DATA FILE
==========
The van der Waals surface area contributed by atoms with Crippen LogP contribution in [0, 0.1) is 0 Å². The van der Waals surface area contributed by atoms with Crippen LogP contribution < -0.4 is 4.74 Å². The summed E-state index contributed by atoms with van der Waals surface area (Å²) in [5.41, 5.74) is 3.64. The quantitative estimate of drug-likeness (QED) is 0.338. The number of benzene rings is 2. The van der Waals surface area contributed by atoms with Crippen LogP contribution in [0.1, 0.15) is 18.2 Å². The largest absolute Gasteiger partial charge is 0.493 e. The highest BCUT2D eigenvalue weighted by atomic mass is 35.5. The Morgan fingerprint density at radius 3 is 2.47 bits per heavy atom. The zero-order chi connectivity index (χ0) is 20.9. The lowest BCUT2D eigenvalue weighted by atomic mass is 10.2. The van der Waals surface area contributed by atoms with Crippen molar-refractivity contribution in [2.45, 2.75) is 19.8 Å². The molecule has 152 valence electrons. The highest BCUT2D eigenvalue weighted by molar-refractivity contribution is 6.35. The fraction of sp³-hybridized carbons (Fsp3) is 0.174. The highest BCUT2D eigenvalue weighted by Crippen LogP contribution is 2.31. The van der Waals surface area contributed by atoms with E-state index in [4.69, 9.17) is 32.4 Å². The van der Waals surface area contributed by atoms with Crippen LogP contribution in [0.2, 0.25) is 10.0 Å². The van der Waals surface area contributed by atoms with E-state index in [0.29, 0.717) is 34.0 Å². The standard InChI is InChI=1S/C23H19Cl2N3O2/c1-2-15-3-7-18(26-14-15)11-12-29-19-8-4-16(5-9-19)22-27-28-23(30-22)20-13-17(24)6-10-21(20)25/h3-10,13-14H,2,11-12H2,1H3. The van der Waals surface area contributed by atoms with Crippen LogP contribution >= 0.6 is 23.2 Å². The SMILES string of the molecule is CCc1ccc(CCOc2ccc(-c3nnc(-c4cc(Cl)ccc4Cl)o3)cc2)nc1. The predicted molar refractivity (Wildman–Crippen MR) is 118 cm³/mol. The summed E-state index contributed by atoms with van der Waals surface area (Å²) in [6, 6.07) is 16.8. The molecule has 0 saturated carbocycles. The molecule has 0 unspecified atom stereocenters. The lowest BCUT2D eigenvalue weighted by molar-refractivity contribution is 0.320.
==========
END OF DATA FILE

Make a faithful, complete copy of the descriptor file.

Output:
The van der Waals surface area contributed by atoms with Crippen LogP contribution in [0, 0.1) is 0 Å². The van der Waals surface area contributed by atoms with Crippen LogP contribution < -0.4 is 4.74 Å². The summed E-state index contributed by atoms with van der Waals surface area (Å²) in [5.41, 5.74) is 3.64. The quantitative estimate of drug-likeness (QED) is 0.338. The number of benzene rings is 2. The van der Waals surface area contributed by atoms with Crippen LogP contribution in [0.1, 0.15) is 18.2 Å². The largest absolute Gasteiger partial charge is 0.493 e. The highest BCUT2D eigenvalue weighted by atomic mass is 35.5. The Morgan fingerprint density at radius 3 is 2.47 bits per heavy atom. The zero-order chi connectivity index (χ0) is 20.9. The lowest BCUT2D eigenvalue weighted by atomic mass is 10.2. The van der Waals surface area contributed by atoms with Crippen molar-refractivity contribution in [2.45, 2.75) is 19.8 Å². The molecule has 152 valence electrons. The highest BCUT2D eigenvalue weighted by molar-refractivity contribution is 6.35. The fraction of sp³-hybridized carbons (Fsp3) is 0.174. The highest BCUT2D eigenvalue weighted by Crippen LogP contribution is 2.31. The van der Waals surface area contributed by atoms with E-state index in [4.69, 9.17) is 32.4 Å². The van der Waals surface area contributed by atoms with Crippen LogP contribution in [0.2, 0.25) is 10.0 Å². The van der Waals surface area contributed by atoms with E-state index in [0.29, 0.717) is 34.0 Å². The standard InChI is InChI=1S/C23H19Cl2N3O2/c1-2-15-3-7-18(26-14-15)11-12-29-19-8-4-16(5-9-19)22-27-28-23(30-22)20-13-17(24)6-10-21(20)25/h3-10,13-14H,2,11-12H2,1H3. The van der Waals surface area contributed by atoms with Crippen LogP contribution >= 0.6 is 23.2 Å². The SMILES string of the molecule is CCc1ccc(CCOc2ccc(-c3nnc(-c4cc(Cl)ccc4Cl)o3)cc2)nc1. The predicted molar refractivity (Wildman–Crippen MR) is 118 cm³/mol. The summed E-state index contributed by atoms with van der Waals surface area (Å²) in [6, 6.07) is 16.8. The molecule has 0 saturated carbocycles. The molecule has 0 unspecified atom stereocenters. The lowest BCUT2D eigenvalue weighted by molar-refractivity contribution is 0.320.